Probably one of the most gruesome scenes of Phara’s is one where she rips out her eye inside which is a bomb – and Kubbra pumps her fist in the air as she proudly says, “I got to keep my eye!” She rushes off to get the prop and shows it off, carefully unwrapping it from cloth. The iris is an exact shade-match to her own green eyes, and even comes with a sliver of veins out the back. “It was red and wet when I got it,” she chuckles. “But it wasn’t easy to wear that; it was okay while shooting on sets, but on location in Fuerteventura, Canary Islands, which means ‘strong winds’, it was tough. And I had to fight while wearing that!”
An on-set family
Filming during the pandemic meant careful measures and plenty of isolation; and, like her co-stars, Kubbra deeply missed her “food, friends and familiarity.” But she found a family of cast and crew members all going through the same motions on-set, everyone, not hugging, would fist-bump as a means of embracing.
Does she wish she had more scenes with any particular actor? “Lee Pace!” she answers instantly, “But I’m also so scared that I would’ve probably been invisible around him. He’s so large and visible, there’s so much theatrics going on there in his pause, breath and joy. Lou has done a terrific job, too. I think for me, my greatest growth was with Leah; I think 80% of our scenes are together this season.”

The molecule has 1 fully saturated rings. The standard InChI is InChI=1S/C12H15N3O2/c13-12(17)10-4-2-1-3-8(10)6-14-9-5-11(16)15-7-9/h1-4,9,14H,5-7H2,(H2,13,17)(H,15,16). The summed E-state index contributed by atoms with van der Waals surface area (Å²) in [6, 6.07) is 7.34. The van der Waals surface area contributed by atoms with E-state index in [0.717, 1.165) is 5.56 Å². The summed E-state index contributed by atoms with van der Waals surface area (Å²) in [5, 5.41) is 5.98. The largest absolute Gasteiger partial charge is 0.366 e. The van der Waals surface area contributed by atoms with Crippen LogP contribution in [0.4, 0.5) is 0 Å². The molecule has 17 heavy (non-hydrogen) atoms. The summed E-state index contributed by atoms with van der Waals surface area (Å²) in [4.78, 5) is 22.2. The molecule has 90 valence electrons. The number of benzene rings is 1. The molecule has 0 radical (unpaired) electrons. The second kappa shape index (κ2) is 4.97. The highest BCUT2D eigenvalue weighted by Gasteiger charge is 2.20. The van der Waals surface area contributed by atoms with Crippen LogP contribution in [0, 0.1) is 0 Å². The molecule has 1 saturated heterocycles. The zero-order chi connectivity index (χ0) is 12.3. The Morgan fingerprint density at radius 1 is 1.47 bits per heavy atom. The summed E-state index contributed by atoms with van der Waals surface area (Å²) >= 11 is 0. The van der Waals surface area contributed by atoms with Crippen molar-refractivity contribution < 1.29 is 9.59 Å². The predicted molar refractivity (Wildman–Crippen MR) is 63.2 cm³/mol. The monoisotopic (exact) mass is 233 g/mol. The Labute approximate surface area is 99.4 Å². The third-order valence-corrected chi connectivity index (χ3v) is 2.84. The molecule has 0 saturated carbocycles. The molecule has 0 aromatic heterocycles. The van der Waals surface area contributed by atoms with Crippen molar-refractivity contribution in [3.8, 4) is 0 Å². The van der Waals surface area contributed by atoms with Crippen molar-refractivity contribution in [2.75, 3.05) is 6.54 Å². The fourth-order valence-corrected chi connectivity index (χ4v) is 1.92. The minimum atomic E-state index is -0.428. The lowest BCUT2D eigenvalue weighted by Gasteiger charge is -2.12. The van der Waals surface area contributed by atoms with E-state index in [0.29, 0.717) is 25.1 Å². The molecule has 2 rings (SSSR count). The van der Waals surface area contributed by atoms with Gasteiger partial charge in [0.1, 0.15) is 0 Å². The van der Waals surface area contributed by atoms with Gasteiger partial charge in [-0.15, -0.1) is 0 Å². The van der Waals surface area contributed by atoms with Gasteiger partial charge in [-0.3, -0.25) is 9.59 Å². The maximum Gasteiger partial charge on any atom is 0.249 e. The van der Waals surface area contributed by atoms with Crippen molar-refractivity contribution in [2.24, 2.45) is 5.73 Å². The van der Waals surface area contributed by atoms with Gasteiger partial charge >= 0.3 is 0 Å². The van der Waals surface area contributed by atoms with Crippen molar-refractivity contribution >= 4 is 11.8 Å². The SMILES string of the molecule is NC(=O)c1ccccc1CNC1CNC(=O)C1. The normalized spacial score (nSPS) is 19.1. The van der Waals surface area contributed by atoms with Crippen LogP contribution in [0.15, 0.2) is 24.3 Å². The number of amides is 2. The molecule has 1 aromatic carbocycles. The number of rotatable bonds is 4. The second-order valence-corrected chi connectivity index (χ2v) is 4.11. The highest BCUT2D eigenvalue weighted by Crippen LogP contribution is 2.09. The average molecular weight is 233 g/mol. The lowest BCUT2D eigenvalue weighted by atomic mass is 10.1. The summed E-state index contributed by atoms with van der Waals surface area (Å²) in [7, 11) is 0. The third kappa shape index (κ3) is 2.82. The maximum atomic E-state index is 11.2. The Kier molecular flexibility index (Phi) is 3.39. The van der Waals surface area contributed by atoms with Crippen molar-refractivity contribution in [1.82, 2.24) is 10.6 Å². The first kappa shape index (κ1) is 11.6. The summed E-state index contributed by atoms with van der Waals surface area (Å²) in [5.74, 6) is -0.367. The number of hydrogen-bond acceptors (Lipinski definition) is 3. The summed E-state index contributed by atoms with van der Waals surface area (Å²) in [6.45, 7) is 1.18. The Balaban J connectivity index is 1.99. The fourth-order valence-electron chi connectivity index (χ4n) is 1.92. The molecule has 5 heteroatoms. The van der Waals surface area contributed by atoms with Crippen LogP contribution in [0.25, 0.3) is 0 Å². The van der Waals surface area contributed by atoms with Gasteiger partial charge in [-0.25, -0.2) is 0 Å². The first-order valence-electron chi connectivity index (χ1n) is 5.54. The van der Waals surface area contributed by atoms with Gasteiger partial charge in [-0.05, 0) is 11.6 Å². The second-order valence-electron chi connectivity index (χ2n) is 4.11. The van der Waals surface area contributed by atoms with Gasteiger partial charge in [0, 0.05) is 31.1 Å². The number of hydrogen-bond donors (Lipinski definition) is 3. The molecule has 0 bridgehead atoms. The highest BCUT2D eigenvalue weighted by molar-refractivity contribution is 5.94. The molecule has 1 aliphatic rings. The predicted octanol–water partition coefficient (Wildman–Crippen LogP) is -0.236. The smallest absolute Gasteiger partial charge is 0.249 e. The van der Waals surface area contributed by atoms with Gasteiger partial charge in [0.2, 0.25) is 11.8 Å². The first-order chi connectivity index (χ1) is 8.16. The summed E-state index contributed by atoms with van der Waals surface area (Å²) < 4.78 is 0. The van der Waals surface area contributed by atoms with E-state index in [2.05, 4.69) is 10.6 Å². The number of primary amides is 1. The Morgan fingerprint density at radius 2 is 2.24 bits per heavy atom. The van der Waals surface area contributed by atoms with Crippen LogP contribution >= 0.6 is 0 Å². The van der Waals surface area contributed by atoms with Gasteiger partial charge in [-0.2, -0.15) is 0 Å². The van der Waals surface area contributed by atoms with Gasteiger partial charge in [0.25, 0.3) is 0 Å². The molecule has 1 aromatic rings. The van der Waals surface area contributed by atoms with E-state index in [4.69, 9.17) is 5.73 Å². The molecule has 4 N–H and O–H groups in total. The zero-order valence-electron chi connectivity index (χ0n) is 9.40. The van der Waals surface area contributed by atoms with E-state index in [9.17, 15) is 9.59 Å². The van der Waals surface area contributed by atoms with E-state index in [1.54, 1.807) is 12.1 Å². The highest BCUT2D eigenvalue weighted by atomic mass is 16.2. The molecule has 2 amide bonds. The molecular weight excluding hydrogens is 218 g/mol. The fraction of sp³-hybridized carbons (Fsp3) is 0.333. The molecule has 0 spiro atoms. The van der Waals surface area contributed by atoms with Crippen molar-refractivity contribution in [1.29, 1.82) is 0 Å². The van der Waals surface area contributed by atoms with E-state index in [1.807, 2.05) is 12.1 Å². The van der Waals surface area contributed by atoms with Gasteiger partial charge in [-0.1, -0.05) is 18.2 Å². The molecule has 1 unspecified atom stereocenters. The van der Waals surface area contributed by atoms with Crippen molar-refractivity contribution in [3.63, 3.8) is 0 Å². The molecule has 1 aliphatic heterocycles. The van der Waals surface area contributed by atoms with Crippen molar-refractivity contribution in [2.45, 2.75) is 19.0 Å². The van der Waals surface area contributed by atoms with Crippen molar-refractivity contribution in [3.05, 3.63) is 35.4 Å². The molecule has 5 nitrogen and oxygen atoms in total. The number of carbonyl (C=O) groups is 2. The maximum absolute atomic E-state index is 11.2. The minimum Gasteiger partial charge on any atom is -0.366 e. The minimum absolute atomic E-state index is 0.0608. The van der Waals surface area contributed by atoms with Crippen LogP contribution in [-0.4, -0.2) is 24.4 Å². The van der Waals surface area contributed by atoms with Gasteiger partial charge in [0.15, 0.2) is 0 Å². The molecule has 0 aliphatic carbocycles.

Kubbra’s tone and expression shift to one of deep love and warmth for Harvey, as she recalls a special memory. “When I went to Ireland to screen-test for this job – and I hadn’t secured the role yet – David Goyer told Leah that I was staying in the same hotel. She slipped into my Instagram DMs and asked if I wanted to run lines with her and she’d be happy to help. She just broke my heart in the most beautiful way because that is something I never experienced in this country. There is a hierarchy you follow in the industry but Leah shattered that myth. We went through the same journeys of anticipation for our roles, we ate our first meals together, ran lines together, and celebrated when we got the jobs. When I was leaving, David would say, ‘That’s a good one but you haven’t got the job yet’ but Lea said, ‘I’ll see you soon back here.’ There was so much to bring back home.”